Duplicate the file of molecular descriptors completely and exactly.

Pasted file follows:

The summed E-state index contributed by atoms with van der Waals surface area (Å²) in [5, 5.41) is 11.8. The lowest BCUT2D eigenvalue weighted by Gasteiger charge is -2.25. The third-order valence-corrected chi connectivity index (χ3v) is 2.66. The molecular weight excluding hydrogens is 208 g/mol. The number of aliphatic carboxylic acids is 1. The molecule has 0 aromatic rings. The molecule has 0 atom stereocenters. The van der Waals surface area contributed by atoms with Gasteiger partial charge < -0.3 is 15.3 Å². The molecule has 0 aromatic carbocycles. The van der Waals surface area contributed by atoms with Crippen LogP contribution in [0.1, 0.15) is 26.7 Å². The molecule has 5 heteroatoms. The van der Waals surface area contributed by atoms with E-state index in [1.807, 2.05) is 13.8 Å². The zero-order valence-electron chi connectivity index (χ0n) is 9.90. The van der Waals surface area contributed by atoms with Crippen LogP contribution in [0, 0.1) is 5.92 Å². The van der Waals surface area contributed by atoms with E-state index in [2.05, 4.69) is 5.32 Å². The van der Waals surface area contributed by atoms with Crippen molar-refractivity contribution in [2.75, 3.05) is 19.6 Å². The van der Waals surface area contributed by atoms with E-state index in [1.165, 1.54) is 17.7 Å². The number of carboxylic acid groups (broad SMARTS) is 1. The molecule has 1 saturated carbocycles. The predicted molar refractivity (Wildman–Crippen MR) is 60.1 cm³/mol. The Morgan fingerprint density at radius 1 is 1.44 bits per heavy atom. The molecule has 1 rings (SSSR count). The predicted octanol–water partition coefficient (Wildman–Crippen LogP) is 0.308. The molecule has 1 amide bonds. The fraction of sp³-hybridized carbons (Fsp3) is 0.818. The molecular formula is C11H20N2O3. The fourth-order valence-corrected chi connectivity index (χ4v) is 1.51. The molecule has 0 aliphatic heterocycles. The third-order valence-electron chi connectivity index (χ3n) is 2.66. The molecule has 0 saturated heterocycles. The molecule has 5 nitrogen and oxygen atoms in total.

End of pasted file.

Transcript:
The summed E-state index contributed by atoms with van der Waals surface area (Å²) in [5, 5.41) is 11.8. The lowest BCUT2D eigenvalue weighted by Gasteiger charge is -2.25. The third-order valence-corrected chi connectivity index (χ3v) is 2.66. The molecular weight excluding hydrogens is 208 g/mol. The number of aliphatic carboxylic acids is 1. The molecule has 0 aromatic rings. The molecule has 0 atom stereocenters. The van der Waals surface area contributed by atoms with Gasteiger partial charge < -0.3 is 15.3 Å². The molecule has 0 aromatic carbocycles. The van der Waals surface area contributed by atoms with Crippen LogP contribution in [0.1, 0.15) is 26.7 Å². The molecule has 5 heteroatoms. The van der Waals surface area contributed by atoms with E-state index in [1.807, 2.05) is 13.8 Å². The zero-order valence-electron chi connectivity index (χ0n) is 9.90. The van der Waals surface area contributed by atoms with Crippen LogP contribution in [0, 0.1) is 5.92 Å². The van der Waals surface area contributed by atoms with E-state index in [2.05, 4.69) is 5.32 Å². The van der Waals surface area contributed by atoms with Crippen molar-refractivity contribution in [2.75, 3.05) is 19.6 Å². The van der Waals surface area contributed by atoms with E-state index in [1.165, 1.54) is 17.7 Å². The number of carboxylic acid groups (broad SMARTS) is 1. The molecule has 1 saturated carbocycles. The predicted molar refractivity (Wildman–Crippen MR) is 60.1 cm³/mol. The Morgan fingerprint density at radius 1 is 1.44 bits per heavy atom. The molecule has 1 rings (SSSR count). The predicted octanol–water partition coefficient (Wildman–Crippen LogP) is 0.308. The molecule has 1 amide bonds. The fraction of sp³-hybridized carbons (Fsp3) is 0.818. The molecular formula is C11H20N2O3. The fourth-order valence-corrected chi connectivity index (χ4v) is 1.51. The molecule has 0 aliphatic heterocycles. The third-order valence-electron chi connectivity index (χ3n) is 2.66. The molecule has 0 saturated heterocycles. The molecule has 5 nitrogen and oxygen atoms in total.